Iceland gets polar nights
Ancient stories about the aurora borealis
The aurora borealis was primarily seen by the civilizations of the north. With no scientific explanation, wonder and fear were transformed into myths and legends when people tried to decipher the meaning behind the light show.
The mystical natural phenomena often aroused fear. For a long time, the aurora borealis was seen as a harbinger of impending doom, perhaps caused by glowing blood-red colors. Signs of war have been described in Poland, Prussia, Germany, Denmark and Estonia, as well as in the Sami or Lappen. In Norway, people were in awe of the northern lights. You couldn't wave, whistle, or stare at the light because it could come down and grab the person ... with unpleasant consequences.
Other tribes understood the Northern Lights in a more playful way. The Inuit imagined that souls were playing ball with a walrus skull. In East Greenland Eskimo folklore, the glowing lights are the souls of killed or stillborn babies. They are called "alugsukat", which means secret birth.
Ancient Finnish tales speak of an arctic fox that starts a fire when its fur sweeps along the snow, causing sparks to fly in the sky. To this day the apparition is called "revontulet", which means fox fire.
Icelandic folklore, on the other hand, says that if a pregnant woman gazes into the northern lights, her unborn child will squint.
Chinese saw snakes shimmering in the sky, and Native American tribes attributed the light to various causes, including the spirits of dead hunters, a friendly giant who catches fish in the sea, and fires kindled by dwarfs.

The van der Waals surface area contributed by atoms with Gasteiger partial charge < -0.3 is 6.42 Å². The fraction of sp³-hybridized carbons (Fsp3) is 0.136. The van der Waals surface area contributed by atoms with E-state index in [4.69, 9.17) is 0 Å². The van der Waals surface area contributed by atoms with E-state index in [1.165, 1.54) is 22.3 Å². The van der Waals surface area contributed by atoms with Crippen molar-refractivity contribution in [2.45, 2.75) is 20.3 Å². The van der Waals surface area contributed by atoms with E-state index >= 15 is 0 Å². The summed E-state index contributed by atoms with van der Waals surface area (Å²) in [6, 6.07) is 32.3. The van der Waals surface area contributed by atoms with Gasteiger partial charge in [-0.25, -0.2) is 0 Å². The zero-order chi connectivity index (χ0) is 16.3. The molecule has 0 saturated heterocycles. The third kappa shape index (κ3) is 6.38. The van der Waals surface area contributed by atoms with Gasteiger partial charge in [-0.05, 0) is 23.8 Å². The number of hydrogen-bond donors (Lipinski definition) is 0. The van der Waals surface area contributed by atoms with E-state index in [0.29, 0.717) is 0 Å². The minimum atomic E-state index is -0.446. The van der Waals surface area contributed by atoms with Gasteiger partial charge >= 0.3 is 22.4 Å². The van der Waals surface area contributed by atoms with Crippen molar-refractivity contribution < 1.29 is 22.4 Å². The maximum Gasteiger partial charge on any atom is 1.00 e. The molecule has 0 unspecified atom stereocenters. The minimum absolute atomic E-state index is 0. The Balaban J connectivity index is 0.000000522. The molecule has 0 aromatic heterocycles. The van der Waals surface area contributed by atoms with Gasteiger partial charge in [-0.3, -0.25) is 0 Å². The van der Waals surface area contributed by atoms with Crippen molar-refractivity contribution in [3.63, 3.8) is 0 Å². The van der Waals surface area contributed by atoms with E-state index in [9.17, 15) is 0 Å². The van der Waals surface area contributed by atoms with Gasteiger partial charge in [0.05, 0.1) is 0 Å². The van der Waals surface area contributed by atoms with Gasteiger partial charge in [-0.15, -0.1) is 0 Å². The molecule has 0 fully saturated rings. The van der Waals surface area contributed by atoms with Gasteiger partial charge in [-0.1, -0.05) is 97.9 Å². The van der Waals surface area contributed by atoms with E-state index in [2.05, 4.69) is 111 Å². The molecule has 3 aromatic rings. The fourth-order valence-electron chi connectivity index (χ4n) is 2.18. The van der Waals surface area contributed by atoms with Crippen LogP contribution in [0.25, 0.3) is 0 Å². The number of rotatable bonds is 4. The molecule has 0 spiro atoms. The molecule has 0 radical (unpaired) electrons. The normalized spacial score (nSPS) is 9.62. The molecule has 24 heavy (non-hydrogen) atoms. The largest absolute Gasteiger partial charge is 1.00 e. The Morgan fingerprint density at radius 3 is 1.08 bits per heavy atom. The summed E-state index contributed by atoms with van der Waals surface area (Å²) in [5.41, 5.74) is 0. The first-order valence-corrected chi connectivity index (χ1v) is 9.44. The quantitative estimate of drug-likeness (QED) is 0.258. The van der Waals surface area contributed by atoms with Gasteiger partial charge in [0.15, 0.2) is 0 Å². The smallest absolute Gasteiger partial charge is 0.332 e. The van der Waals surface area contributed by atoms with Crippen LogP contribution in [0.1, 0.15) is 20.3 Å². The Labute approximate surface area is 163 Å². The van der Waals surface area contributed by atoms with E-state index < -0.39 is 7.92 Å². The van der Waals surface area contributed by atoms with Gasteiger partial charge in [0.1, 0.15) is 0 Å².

Many people believed that the Northern Lights could have had a great impact on them:
Chinese and Japanese cultures still believe that a child conceived under the aurora borealis will have a happy life and good looks.
Icelandic folklore, on the other hand, says that if a pregnant woman gazes into the northern lights, her unborn child will squint. It was also believed that the northern lights could ease the pain of childbirth.
People in northern Sweden believed that the northern lights were caused by huge schools of herring - a powerful spectacle promised the fishermen a good catch.
Many Eskimo and Native American tribes tried to lure the Northern Lights by whistling to whisper messages to their dead.
It is still not possible to predict the timing and appearance of the aurora borealis. One night it can be a milky green light so pale and thin across the sky that it can easily be mistaken for clouds, while the following night it can be red and purple and bright enough to read. Today's knowledge of the cause of the Northern Lights and where to see them most likely hasn't made it any less spectacular.
As you crouch in blankets in the snow waiting for the northern lights to show up, remember that the magic of the aurora borealis is based on the elusive and that is what makes the observation so unique.
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